From midnight on 31 December 2020, the United Kingdom will no longer be governed by EU law and will leave the EU trademark system. HGF’s Lee Curtis and Suzan Ure point out the important implications that this will have for ongoing contentious proceedings, evidence of use, clearance searches, injunctions, agreements and exhaustion of rights.
At midnight Central European Time on 31 December 2020, as much of Europe toasts the New Year, the United Kingdom will find itself no longer governed by EU law – and leave the EU trademark system.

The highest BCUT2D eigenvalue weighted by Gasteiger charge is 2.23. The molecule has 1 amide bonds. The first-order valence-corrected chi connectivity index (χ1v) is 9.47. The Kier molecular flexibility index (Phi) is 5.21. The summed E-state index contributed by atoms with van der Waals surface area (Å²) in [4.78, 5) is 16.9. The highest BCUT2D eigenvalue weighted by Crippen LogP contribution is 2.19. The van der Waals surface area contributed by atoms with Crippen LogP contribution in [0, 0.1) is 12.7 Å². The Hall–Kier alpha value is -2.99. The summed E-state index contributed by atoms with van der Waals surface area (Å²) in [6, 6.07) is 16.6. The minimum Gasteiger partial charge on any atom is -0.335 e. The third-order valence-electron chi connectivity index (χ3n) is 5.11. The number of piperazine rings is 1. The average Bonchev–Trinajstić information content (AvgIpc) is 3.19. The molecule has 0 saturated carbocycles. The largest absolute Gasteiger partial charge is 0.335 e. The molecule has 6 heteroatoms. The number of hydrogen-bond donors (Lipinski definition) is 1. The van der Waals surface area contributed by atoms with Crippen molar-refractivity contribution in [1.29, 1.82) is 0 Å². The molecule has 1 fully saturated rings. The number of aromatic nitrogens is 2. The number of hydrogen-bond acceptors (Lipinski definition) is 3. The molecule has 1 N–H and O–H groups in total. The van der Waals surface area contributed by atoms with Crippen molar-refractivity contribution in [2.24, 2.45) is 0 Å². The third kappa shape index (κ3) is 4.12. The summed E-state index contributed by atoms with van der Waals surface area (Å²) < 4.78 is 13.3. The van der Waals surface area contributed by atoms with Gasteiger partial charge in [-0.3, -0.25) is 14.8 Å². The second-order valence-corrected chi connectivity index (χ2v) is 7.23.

The landscape of registered rights is clear, but the impact of Brexit and indeed 31 December 2020 has been wide reaching, particularly with regard to contentious proceedings before the EUIPO.
Ongoing contentious proceedings
Before the EUIPO
Any EUIPO opposition and invalidity actions based solely on UK rights that are still pending as of 31 December 2020 will be concluded automatically, with the opposed EU trademark application proceeding to grant or the granted EU trademark registration remaining in force and being cloned into a corresponding UK registration automatically. Therefore, opponents should look out for cloned UK trademark applications filed by the relevant applicants and oppose these accordingly before the UK Intellectual Property Office (UKIPO).